In August 1998, Microsoft shipped version 6.0 of their Java development tool, Visual J++. This product turned out to be controversial, partly because it allowed developers to very easily call on the services of the Windows platform, thus violating what Sun saw as one of the key selling points of the Java platform: its platform-agnosticism. Visual J++ 6.0 was billed as having “the ease of Java, the power of Windows.” Microsoft saw in Java an innovative new language, and wanted to leverage the Java language to enable developers to more easily build Windows applications. A lawsuit was filed by Sun, and Microsoft was eventually forced to stop developing their Java product (Microsoft 2005; Lohr 1998). In response to these events, Microsoft developed their own in-house platform .NET, which is reminiscent of the Java platform, and a new flagship language for .NET, named C#, that has many traits in common with the Java language.
Anders Hejlsberg, the former architect of Delphi, was the architect behind Visual J++ 6.0. He went on to become architect of the C# programming language, and a key participant in the development of the .NET platform. He shared his thoughts on the Java experience in an interview (Microsoft 2005):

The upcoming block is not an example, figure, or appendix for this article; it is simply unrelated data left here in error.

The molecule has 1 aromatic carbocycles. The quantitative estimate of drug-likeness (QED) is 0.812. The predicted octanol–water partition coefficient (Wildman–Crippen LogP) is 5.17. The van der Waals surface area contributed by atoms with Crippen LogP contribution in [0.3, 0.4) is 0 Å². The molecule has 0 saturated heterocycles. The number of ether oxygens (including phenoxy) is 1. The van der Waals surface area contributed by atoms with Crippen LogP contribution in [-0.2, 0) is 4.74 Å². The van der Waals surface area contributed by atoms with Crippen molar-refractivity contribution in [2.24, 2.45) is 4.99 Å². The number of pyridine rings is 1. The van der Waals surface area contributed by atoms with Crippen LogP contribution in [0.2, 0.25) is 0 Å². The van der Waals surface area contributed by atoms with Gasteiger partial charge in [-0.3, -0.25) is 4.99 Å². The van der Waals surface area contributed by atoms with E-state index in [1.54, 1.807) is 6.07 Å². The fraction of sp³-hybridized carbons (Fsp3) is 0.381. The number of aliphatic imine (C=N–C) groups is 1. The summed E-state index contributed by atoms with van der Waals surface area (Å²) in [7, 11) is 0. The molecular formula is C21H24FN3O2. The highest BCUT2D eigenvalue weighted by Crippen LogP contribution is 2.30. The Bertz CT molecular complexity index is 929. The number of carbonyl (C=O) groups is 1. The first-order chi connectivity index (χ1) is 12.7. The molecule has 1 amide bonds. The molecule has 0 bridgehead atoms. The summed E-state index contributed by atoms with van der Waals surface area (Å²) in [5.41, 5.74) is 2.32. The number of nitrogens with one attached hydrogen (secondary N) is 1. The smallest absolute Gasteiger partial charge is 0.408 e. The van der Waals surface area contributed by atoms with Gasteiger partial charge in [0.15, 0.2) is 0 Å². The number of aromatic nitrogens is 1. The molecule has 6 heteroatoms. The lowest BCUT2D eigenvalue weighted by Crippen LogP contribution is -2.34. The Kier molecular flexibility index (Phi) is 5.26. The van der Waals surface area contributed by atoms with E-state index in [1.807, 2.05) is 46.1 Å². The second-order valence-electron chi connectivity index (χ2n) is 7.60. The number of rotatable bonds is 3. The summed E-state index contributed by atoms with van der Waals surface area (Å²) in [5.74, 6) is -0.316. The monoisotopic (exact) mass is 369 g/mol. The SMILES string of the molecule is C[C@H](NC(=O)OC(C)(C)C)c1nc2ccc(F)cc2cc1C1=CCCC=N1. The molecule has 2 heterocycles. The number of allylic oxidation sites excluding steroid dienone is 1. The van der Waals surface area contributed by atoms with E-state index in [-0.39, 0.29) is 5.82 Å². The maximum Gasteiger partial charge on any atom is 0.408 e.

[The Java experience] gave us clarity [...] around creating .NET [...], taking control of our own destiny, and building a platform where we could truly innovate and where we could build the stuff that we needed to build for our customers as opposed to trying to shape a competitor’s platform, which effectively is what we were doing. [...] The development environment we had on Windows at the time [...] had many names, COM, OLE, ActiveX, DNA [...]. We kept rebranding the same bucket of bits. [...] It was [...] a very low-level experience, there were all sorts of... Registry and GUIDs and HRESULTs and interfaces and stuff you had to deal with. Horribly complicated. [...] Simplicity was getting lost. [...] Developers were voting with their feet [and abandoning the Windows platform for the Java platform], so we were kind of in trouble. [...] There was a lot of handwringing about where do we go. I think there were two camps, the evolutionaries and the revolutionaries. The evolutionaries said “we got to fix COM.” [...] It seemed to me a pretty big fix. And then there were the revolutionaries, and I was pretty firmly in that camp, that said “we got to build a new development experience, we got to clean up all this stuff—of course we need to interoperate with it, but we got to have a fresh start.”